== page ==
Certifying documents

For an inviolable validity of your documents.

Why certify your documents?

An infinite but uncertain digital world

As services become digitalised throughout industries, data and documents increasingly circulate in a digitalised environment. This creates uncertainty about their origin and the guarantee that they are actually issued by the genuine person, entity or source, from whom or which they are supposed to originate.

Money laundering, international legalisation issues, risk of fraud, emergence of fake news, etc. also  nurture doubt.

It is therefore essential to be able to guarantee data integrity and origin.

Who may certify documents?

The notary, legal certifier of data

Notaries are mandated by law to certify documents. This role as a data certifier is thoroughly in keeping with the notary’s role as guarantor of the accuracy and authenticity of many data and the notary’s status as a public official who may act with a power of authority.

Notaries are best placed as part of their duties to confirm the origin of data and the conformity of copies or extracts from databases or authentic sources. They therefore have authority to:

  • certify the origin of digital data and documents.
  • issue certified copies or extracts, in a dematerialised form or otherwise, which certify conformity with the original data or document.
  • certify, in a dematerialised form or otherwise, the identity and the electronic or handwritten signature of persons.

Why certification in Izimi?

A platform where data can circulate with proof of their authenticity.

The technology of the Izimi application acts as a “blockchain” to safeguard the immutability and the traceability of data. But certification via Izimi makes it possible to consolidate authenticity with the guarantee as to the origin and the accuracy of data. Izimi, supported by the Federation of Belgian Notaries, offers this unique combination, a chain of trust.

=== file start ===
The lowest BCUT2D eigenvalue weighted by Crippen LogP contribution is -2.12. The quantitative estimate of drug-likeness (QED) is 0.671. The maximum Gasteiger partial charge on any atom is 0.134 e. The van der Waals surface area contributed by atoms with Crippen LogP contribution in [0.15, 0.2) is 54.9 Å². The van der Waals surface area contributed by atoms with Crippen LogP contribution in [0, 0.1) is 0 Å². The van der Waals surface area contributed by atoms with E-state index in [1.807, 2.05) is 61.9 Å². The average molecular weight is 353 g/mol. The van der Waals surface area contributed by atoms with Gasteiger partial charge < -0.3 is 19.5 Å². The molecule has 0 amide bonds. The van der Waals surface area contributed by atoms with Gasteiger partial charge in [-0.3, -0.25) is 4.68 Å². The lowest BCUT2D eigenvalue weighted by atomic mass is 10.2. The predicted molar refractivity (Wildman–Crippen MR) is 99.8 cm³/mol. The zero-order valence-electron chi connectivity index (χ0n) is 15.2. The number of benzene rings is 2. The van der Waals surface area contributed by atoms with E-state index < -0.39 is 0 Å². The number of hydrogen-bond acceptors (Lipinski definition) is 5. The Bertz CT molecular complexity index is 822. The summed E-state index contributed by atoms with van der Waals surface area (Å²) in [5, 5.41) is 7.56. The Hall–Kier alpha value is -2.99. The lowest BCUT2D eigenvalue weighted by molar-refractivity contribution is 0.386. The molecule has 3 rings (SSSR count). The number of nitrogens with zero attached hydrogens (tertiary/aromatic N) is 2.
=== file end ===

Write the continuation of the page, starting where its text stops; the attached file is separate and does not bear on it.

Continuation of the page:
Which types of documents should be certified and in which cases? Some examples

Which documents?

In which case (cases)?

For the benefit of whom?

Inheritance declaration, gift, sale …

Proof of source of funds

Bankers, asset managers, notaries, accountants, real estate agents ...

Private agreement e.g.,

Verification of the identity of signatories = conclusive evidence in the event of conflict

The persons involved in the agreement

A hard copy of a notarial deed

Loss, theft, destruction ...

The bank, the notary ...

How does it work?

You feel the need to have additional protection?

  • Talk it over with your notary and he will determine whether he may certify your document/data or not.
  • Your notary will inform you of the procedures.
  • You will have to have activated your personal Izimi vault.
  • If the notary can digitally certify your document, your notary will send it to you directly into your Izimi vault.
  • The certification data may be directly consulted in your Izimi vault.
  • If you share a certified document, the persons with whom you share that document can also consult the data of the certificate.

What does a digital certificate look like?

In practical terms:

  • By downloading the certified PDF from Izimi, it will have a digital cover page containing the digital certification data. The PDF is signed by:
    • The notary who is the guarantor of certification
    • Fednot – the Izimi platform administrator
    • Two different timestamping services
  • These measures comply with the qualified signature requirements as mentioned in the signature policy. You may check the signature by using a service such as: https://ec.europa.eu/digital-building-blocks/DSS/webapp-demo/validation